Pumpkin Bread

Pumpkin season is by far one of my most favorite. I love it all. Pumpkin Latte’s, pumpkin candles and of course pumpkin baking!

This recipe was found while catching up on reading one of my favorite food blogs…the name of it you ask….I can’t freakin remember! I seriously spend a few hours a week going from blog to blog and sometimes finding new blogs by one’s they’ve linked in their posts. That’s what happened here AND I can’t remember which blog was the one who brought it to my attention…womp, womp.

Anyways, credit from the original poster is obviously most important and so without further adieu…


Pumpkin Bread

(adapted from Yammie’s Noshery)

  • 1 cup pumpkin puree (organic canned OR the wonderful homemade version here)
  • 2 eggs
  • 1/2 cup olive oil
  • 1 teaspoon vanilla (vanilla bean paste is GREAT!)
  • 1 cup brown sugar
  • 1 cup all-purpose flour (or a gluten free flour mix – I made it with both and they were equally wonderful)
  • 1 teaspoon salt
  • 1 teaspoon baking powder
  • 1 teaspoon ground cinnamon
  • 1/4 teaspoon ground ginger
  • 1/4 teaspoon ground nutmeg
  • 1/4 teaspoon ground cloves
  • 1/4 pumpkin pie spice
  • White chocolate chips

Preheat oven to 350 degrees.

Start by whisking together pumpkin puree, eggs, olive oil and vanilla. Add in brown sugar. Mix well.

Next (and I know this isn’t the proper way but sometimes, I like to do things my way) pile the dry ingredients on top of the wet. This means, flour then salt, baking powder and all those yummy spices. I roughly mixed all the dry while it’s layered on the wet and then combo it all like one happy family.

Last but not least, add in the white chocolate chips. You can absolutely use dark chocolate but white and pumpkin just go so WELL together. Pour into a well oiled loaf dish.

Yammie says back for 45 minutes but I’ve had to leave my loaves in for about 55.

Wait till it’s cooled (or not), spread some butter atop (or not) and ENJOY!



Pumpkin Purée 

Each and every year as the holidays approach I start to brainstorm all the wonderful homemade dishes and baked goods I want to conquer. Then reality sets in and I only accomplish a fraction of my list…wah, wah.

Will that whole process is currently in full swing (brainstorming, pinning, making notes, pocketing recipes, etc.) and I decided to check “homemade pumpkin puree” off my list from circa 2011ish.

This has been a whirlwind of a year for us (buying a home, getting married and having busy work schedules) so this activity was a little spur of the moment as we had two pumpkins leftover from Halloween that we never got around to carving 😦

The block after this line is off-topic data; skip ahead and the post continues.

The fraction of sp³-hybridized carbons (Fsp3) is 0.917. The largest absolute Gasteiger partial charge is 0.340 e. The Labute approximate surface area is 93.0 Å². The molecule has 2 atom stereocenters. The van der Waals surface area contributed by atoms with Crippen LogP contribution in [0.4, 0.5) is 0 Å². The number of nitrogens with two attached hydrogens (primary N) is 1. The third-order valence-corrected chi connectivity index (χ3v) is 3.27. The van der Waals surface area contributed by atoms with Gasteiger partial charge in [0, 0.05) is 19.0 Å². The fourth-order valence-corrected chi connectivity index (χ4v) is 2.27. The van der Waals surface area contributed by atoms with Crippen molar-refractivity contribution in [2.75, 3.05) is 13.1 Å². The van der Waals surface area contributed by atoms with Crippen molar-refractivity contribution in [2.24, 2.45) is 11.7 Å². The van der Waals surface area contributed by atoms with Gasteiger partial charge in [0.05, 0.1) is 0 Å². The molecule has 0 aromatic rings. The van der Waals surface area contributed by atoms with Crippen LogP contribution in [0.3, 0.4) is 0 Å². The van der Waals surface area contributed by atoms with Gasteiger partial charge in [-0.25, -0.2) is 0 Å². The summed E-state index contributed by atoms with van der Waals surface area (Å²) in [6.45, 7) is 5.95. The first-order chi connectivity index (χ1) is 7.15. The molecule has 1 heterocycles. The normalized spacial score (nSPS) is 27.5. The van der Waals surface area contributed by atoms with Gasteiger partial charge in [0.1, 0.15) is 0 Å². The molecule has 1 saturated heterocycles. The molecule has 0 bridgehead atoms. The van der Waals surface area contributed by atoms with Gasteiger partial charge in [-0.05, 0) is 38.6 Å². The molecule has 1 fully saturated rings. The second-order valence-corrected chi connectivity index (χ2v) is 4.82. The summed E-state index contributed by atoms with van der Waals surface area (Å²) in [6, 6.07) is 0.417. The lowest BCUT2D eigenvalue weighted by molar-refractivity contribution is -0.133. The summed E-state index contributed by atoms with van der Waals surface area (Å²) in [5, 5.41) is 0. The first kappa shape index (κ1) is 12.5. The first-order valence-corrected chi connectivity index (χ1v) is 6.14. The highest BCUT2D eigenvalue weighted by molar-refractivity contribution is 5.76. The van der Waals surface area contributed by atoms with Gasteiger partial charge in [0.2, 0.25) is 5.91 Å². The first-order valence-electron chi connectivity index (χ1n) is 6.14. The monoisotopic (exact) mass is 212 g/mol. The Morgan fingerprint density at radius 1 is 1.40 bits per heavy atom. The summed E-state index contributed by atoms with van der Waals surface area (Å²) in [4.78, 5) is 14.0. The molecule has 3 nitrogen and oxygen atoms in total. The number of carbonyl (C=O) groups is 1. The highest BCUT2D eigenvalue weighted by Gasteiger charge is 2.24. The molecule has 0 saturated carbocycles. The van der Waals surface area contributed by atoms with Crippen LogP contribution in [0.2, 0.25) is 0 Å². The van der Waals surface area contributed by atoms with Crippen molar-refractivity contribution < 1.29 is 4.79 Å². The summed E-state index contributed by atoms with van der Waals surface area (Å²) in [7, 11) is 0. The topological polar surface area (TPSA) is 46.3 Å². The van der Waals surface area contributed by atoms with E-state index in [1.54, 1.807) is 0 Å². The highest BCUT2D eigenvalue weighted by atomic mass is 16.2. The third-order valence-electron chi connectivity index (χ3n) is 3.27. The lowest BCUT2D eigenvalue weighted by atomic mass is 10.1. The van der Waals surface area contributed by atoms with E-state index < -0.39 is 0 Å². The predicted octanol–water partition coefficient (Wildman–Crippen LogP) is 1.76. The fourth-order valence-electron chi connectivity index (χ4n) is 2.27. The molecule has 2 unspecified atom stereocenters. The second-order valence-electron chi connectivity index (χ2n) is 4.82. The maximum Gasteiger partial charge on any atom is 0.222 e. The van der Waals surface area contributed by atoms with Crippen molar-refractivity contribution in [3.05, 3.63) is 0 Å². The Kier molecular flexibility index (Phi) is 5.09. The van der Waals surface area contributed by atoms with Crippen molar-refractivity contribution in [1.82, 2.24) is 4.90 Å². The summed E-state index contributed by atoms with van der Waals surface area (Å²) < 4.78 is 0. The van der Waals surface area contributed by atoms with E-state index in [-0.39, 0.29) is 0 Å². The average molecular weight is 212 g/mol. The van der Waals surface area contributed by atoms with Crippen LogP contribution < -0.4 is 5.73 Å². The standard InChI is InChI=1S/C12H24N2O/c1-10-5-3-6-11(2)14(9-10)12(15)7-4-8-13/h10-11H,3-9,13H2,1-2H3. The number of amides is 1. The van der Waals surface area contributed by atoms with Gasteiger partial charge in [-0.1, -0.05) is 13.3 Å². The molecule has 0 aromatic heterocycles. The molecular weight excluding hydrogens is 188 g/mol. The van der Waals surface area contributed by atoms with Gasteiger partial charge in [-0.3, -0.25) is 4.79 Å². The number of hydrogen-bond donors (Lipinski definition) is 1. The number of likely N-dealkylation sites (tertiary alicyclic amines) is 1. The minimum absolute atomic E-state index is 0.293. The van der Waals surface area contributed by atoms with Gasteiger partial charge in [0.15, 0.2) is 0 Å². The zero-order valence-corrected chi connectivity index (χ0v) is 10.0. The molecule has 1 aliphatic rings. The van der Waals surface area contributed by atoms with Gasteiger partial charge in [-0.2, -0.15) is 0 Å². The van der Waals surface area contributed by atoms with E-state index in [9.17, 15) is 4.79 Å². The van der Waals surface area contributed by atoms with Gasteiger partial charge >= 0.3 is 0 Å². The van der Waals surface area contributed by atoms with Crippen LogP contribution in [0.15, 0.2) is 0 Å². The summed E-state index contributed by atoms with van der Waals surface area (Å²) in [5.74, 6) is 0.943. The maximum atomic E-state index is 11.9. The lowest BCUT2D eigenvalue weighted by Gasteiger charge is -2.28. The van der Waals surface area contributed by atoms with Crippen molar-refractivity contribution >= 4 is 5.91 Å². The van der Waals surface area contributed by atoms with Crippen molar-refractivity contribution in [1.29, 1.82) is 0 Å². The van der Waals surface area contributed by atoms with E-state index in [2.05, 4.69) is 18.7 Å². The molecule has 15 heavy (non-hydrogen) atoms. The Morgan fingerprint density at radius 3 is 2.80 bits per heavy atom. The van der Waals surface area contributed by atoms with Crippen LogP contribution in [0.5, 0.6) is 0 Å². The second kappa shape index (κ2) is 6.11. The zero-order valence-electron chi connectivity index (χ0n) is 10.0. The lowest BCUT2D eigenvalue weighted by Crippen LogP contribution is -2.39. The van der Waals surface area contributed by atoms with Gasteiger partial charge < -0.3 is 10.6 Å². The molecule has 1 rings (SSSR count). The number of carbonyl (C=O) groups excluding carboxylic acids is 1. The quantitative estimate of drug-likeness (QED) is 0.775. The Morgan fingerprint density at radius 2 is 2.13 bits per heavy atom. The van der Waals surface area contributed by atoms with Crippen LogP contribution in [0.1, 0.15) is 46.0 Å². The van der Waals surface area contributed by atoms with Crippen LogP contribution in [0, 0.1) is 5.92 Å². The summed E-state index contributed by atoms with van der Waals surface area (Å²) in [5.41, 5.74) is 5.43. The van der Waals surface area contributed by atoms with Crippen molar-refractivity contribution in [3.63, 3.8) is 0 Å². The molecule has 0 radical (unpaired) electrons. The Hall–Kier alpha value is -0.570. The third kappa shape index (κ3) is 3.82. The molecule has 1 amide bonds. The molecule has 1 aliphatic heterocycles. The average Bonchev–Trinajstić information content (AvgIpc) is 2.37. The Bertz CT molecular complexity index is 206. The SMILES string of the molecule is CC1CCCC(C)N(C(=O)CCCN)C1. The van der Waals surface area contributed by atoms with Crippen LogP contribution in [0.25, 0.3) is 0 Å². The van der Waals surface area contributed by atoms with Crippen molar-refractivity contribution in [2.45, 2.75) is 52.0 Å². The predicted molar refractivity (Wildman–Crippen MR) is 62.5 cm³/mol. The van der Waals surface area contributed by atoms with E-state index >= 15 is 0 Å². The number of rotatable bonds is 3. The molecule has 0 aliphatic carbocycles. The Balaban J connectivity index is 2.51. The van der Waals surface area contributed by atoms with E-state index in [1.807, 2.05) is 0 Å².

So here’s how it went down (I read a few articles from some of my fave chefs, mainly focusing on the Pioneer Woman’s guidelines).

  • Turn oven on bake to 350 degrees.
  • Disassemble the clean (I scrubbed the outside) pumpkins. Ryan had to do this one as I do not have the muscle to cut apart a rather large pumpkin. He basically cut the pumpkin into medium sized pieces so that they would fit nicely among a few baking dishes.
  • Separate the seeds from the guts (duh….love baked pumpkin seeds).
  • Clean each pumpkin piece thoroughly getting rid of all ooey gooey guts.
  • Place on foiled baking sheets (I was able to fit about 3 pieces of pumpkin on each).
  • Now it’s time to bake them – this is where using regular pumpkins and pie pumpkins is very different. The Pioneer Woman says to bake for 45 minutes but I had to bake these larger pieces for more than double. I think it took almost 2 hours for the pumpkin to become tender.
  • Okay, once the pumpkin is cooked and cooled, now it’s time to remove the skin and cut the pumpkin into smaller pieces so that they fit nicely into the food processor.
  • On to pureeing the pumpkin! I had just gotten a new Cuisinart food processor as a wedding gift that I was super stoked to use and then….it failed me. Just would not turn on. So I pulled out my $30 Walmart one and it worked like a charm.
  • The pureeing didn’t take as long as I expect but you want to make sure you keep processing it until it’s free of pumpkin chunks.
  • I then stored the puree in both plastic Ziploc bags and mason jars (for the portion I was storing in the freezer).

Overall I would say the process was quite time consuming as we were pureeing two rather large pumpkins. If I were to do it again, I would definitely hunt down a few pie pumpkins.

Now for the real test…what did it taste like in a recipe? AMAZING. I just make pumpkin bread this week and it was so delicious.

Recipe for the Dark Chocolate Chip Pumpkin Bread coming shortly!